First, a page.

Popping Valve cover to check for sludge

I suggest a vacuum gauge as a preliminary check because gauges are cheap and easy to use. They come with a user instruction sheet.
The only thing missing in the instruction sheets involves the test for a clogged exhaust as there are actually 2 indicators. The instructions only show one.

Usually the easiest place to tie in to manifold vacuum is to disconnect the fuel pressure regulator vacuum hose and connect the gauge to that.
The entire process of connection and testing should take no more than 5 minutes at best.

With a good engine and exhaust system the intake manifold vacuum will read in the 17-21 in hg range at warm idle. If you then bump the accelerator to an rpm of 2500 or so briefly, the vacuum will drop rapidly almost reaching zero. If the cat is clogged the vacuum at idle isn’t as high, and it doesn’t go as low when you bump the throttle. You’re Sentra should have no trouble at all accelerating to 60 mph. It might take you 12 seconds to go from 0-60 mph, vs 7-10 seconds in more powerful car is all. If you simply cannot reach or just barely rach 60 mph as your max speed, something is definitely amiss. You mentioned above the engine rpm seems to go up ok but the speed doesn’t correspond. Have you asked your shop to consider a slipping transmission as the cause yet?

Unless you are an experienced diy’er, it’s more economical to let your mechanic do those jobs for you.

I was using this specific ELM327 to read/reset codes on my daughter’s 2003 Sentra, usign both Android and MacBook, both worked fine.
I do have a bunch of adapters sitting in my drawer too, but all of them were able to read/reset basic set of OBD2 codes, I was trying to get to “Nissan extended codes”, this is where they all failed.
I could suggest you to make sure you do not have issues with OBD2 connector in your Sentra.

Performance-wise, I was easily getting to 75+ MPH on my daughter’s car, so if you get only get up to 60, you definitely have a performance issue.

Up in the thread it was a great advice about testing for the exhaust restriction and for compression: I would entertain these options first, before getting any further. Sentra’s engine has spark plugs easily accessible, so testing for compression should be very easy, you can rent the tool from AutoZone or Advance Auto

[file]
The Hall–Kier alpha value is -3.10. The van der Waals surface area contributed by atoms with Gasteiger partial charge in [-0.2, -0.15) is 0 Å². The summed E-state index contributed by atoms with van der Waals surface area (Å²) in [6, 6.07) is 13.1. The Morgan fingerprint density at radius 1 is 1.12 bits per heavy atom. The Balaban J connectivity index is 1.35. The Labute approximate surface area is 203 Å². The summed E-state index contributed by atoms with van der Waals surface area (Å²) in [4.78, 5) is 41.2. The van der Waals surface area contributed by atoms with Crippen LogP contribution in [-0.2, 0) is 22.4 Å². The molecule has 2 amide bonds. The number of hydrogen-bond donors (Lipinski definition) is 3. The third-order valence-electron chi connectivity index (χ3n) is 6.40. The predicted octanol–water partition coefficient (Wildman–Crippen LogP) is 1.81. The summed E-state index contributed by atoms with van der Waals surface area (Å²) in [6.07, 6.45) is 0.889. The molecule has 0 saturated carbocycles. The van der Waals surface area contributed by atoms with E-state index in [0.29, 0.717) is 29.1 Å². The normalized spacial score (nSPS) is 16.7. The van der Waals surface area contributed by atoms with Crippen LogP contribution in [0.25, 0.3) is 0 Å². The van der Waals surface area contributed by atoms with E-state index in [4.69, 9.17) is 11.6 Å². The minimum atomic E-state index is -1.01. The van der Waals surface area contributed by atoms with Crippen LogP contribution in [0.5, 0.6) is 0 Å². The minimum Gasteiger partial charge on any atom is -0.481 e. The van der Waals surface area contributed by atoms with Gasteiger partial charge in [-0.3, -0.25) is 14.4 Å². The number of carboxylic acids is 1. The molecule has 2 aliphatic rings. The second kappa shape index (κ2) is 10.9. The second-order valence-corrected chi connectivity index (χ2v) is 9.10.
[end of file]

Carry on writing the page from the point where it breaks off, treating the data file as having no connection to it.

It is difficult to believe reaching 60 MPH is challenging and your mechanic has not noticed this. Does your engine reach 5000 RPMs when accelerating? Is there a reason you cannot press the accelerator to the floor? Are there several floor mats in the way?

I doubt that you will find a dead cylinder with a vacuum gauge, modern vehicle systems alert you of this before you will notice.

@ok4450 and @GeorgeSanJose Whatever both of you suggested flew way above my head, so just tell me what I should tell the mechanic in precise terms and I will just ask him to do it. I am not comfortable messing something I don’t understand.

I actually mentioned that the car struggles to go uphill and thats the time he commented, you are not driving a sports car. That time I didn’t have Forester to compare to, but since acquiring Forester, this problem ‘feels’ more pronounced.

@andriy.fomenko I will give a shot to this adapter as well. Hopefully, it will work.

@Nevada_545 I don’t remember ever trying to get rpm to 5000. When merging with the highway, it goes up to ~4000 but once I speed up, it comes down to whatever the number is, around 2000. Next time, I drive on the highway, I will record a video so that I am sure that I am giving correct information.

Thanks everyone for commenting.

Unless you have a confirmed diagnoses, I would be reluctant to tell the mechanic what to do. Keep in mind, none of us here have seen or touched your car. It’s one thing to tell the mechanic that you had suggestions from others and what he thinks about it, but just directing him/her to do something can be very costly and no guaranty that it improves your car’s performance.

How about finding a different mechanic shop that is more open minded?

Repeating my previous post:

RPM dial goes up but not the speed[/quote]

That indicates that the transmission is slipping. Unless you heard the transmission down shift?

In any gear, the engine speed should be directly proportional to the car speed. One goes up or down, the other has to match it.

Get the transmission checked would be my #1 priority.

Note: does not apply to a CVT transmission.

Fuel filter probably clogged. Spark plug wires leaking voltage. Distributor advance sticking.

Mscullin, the problem was posted eight months ago. The original poster (OP) has likely either solved the problem or traded the car by now. Long ago, actually.

For some odd reason, which we’ve discussed here before, this site’s format seems conducive to the resurrection of old threads whose problems were posted and have likely been solved long ago, sometimes years ago.